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The Conformist

Stefan Weinberger

The Line (2023)

It’s not that boys will be boys, or men will be men. It’s power corrupting power. It’s an ugly mentality but one that we, as a society, seem completely disinterested in changing, even as movies about disgusting frat-house culture can be made anew every couple of years. “The Line” is a solid, but not smart, addition to the genre. On the plus side, it knows to its bones the games men play with each other that aren’t really games. On the minus, it has no idea at all about how power includes women. This lazy omission means “The Line” comes up short.

Tom (Alex Wolff, a star on the cusp) is starting his sophomore year at Sumpter College and as a rising member of his frat, KNA. His roommate is Mitch (Bo Mitchell), an unpopular brother but a legacy choice thanks to his fearsome father (John Malkovich). Chris Friehofer, the casting director, deserves a special mention for choosing Denise Richards to play Mr. Malkovich’s wife in their one brutal little scene. The frat president, Todd (Lewis Pullman), makes Tom his deputy despite his youth. Tom is delighted, seeing this as a vote of confidence and a good sign for the long-term career prospects he’s hoping the frat will lead to. But it’s also well-known that Tom doesn’t come from money; and his friendship with Mitch is also seen as poisonous.

Despite these grumblings, the beginning of the new pledge season goes well until Mitch takes a heated dislike to one of the pledges, Gettys (Austin Abrams, another star on the cusp), and starts making things pretty ugly pretty quickly. But Tom isn’t worried, since he believes his natural leadership ability – beautifully demonstrated in the sophomoric speech on the stairs and by Mr. Wolff’s gift for subtle unease under prime arrogance – and friendship with Mitch means he can steer clear of true trouble. But he underestimated Mitch’s arrogance – this is a young man who, when pulled over, yeets the beer can out the passenger side and shows the officer a copy of his father’s driver’s license – and Gettys’ sense of defiance. Gettys is also a legacy pledge, uninterested in the bro-bonding and dumb football games, but wanting to leverage the connections from his dad’s frat for his later career. He also spits in the potato chips, which is probably the least of the crimes against hygiene the pledges are busily doing in revenge for their treatment, but it’s the only one shown.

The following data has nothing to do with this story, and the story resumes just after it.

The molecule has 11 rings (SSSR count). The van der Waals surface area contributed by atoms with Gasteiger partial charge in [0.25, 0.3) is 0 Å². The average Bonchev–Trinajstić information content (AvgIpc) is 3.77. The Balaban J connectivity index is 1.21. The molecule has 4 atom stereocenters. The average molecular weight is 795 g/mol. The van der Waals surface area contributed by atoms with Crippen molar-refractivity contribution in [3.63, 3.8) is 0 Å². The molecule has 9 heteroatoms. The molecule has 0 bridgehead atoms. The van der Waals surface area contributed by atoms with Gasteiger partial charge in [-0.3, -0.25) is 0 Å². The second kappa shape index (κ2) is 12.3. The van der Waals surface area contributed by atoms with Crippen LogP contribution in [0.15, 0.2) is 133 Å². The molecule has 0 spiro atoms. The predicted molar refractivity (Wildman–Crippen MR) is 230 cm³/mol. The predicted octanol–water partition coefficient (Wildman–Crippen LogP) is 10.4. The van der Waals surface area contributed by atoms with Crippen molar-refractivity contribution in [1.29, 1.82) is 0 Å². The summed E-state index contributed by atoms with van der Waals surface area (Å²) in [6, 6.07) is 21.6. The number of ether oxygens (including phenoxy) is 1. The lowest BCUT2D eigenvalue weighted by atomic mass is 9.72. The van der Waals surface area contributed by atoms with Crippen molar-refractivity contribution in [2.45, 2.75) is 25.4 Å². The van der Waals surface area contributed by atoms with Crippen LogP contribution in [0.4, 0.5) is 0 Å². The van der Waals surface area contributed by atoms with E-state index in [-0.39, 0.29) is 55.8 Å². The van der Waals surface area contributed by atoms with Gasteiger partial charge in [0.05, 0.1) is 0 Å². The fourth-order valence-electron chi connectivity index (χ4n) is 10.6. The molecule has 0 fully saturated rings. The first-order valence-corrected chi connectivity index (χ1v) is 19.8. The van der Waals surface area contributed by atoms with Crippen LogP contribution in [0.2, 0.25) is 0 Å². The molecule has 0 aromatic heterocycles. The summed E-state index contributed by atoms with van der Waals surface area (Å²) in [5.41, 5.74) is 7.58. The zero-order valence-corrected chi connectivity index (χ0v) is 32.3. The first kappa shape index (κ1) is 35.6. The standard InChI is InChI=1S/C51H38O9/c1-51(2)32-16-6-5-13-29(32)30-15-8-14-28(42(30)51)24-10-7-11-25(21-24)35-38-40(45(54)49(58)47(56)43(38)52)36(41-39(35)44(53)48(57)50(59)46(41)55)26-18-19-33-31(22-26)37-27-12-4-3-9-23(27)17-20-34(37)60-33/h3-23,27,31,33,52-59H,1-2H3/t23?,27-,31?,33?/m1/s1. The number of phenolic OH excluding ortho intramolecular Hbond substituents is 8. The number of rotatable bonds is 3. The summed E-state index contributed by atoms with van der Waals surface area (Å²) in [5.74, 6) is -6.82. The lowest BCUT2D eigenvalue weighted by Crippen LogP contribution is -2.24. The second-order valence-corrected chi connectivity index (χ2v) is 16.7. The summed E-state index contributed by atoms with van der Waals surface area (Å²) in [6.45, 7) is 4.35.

But director Ethan Berger, who cowrote the script with Alex Russek from a story by Zack Purdo, made one major mistake. You know the saying be careful what you pretend to be, because that’s what you become? Tom thinks he’s pretending to be a frat bro. The only woman in the film is Annabelle (Halle Bailey, whose decision to appear is a fascinatingly pointed choice), a student in Tom’s literature class, who doesn’t shave her pits and whose name is only given in the credits. Tom is quite taken with her – and “armpit girl” has nothing better to do – so they sleep together a few times and are seen walking together outside class. But their scenes together are specifically to remind Tom there is a world outside of the frat, with different values and ethics, that he’s leaving behind by choice. It’s not even sweet like the flirting between the sports dudes and theater girls in “Everybody Wants Some!!” because it’s all about Tom. And when things do go horribly wrong, the way Tom behaves towards “armpit girl” is what gives the movie its final, nasty power.

Of course, a smarter movie would have built out Tom’s relationship with his mother (Cheri Oteri) and the much older sister that he mentions in passing. It would have given Ms. Richards more to do than drink wine and utter a few tight remarks. It would have had the guys in the frat sometimes getting bored of cocaine, strippers and golf. None of them have even the smallest visible level of respect for women (the fact the frat is entirely white is left to speak for itself, but of all the slurs that fly around in the dialogue none are racist). It also might have given “armpit girl” a personality other than what Ms. Bailey embodies and the character’s refusal to be Tom’s mirror. Why are these young men only interested in each other? There’s an entire world out there; and they’d rather throw beer cans at each other’s heads instead of literally anything else.

But this is a movie that sincerely believes what it has its 19-year-olds tell each other repeatedly: the young men in the frat set the tone for campus culture, and therefore American culture, and therefore the culture of the world. A whole lot of people (even at the Tribeca Festival) will laugh themselves silly at this concept, but not a lot of people who know how to stomp out secret societies’ Mexican-standoff combination of loyalty, entitlement and blackmail. (Even Scoot McNairy in a cameo can only do his best.) It’s that lack of imagination on Mr. Berger’s part that hampers the film. The world and its attitude to power are shifting; and Mr. Wolff and Mr. Abrams give performances well worth seeing, but “The Line” is still partying like it’s 1999.


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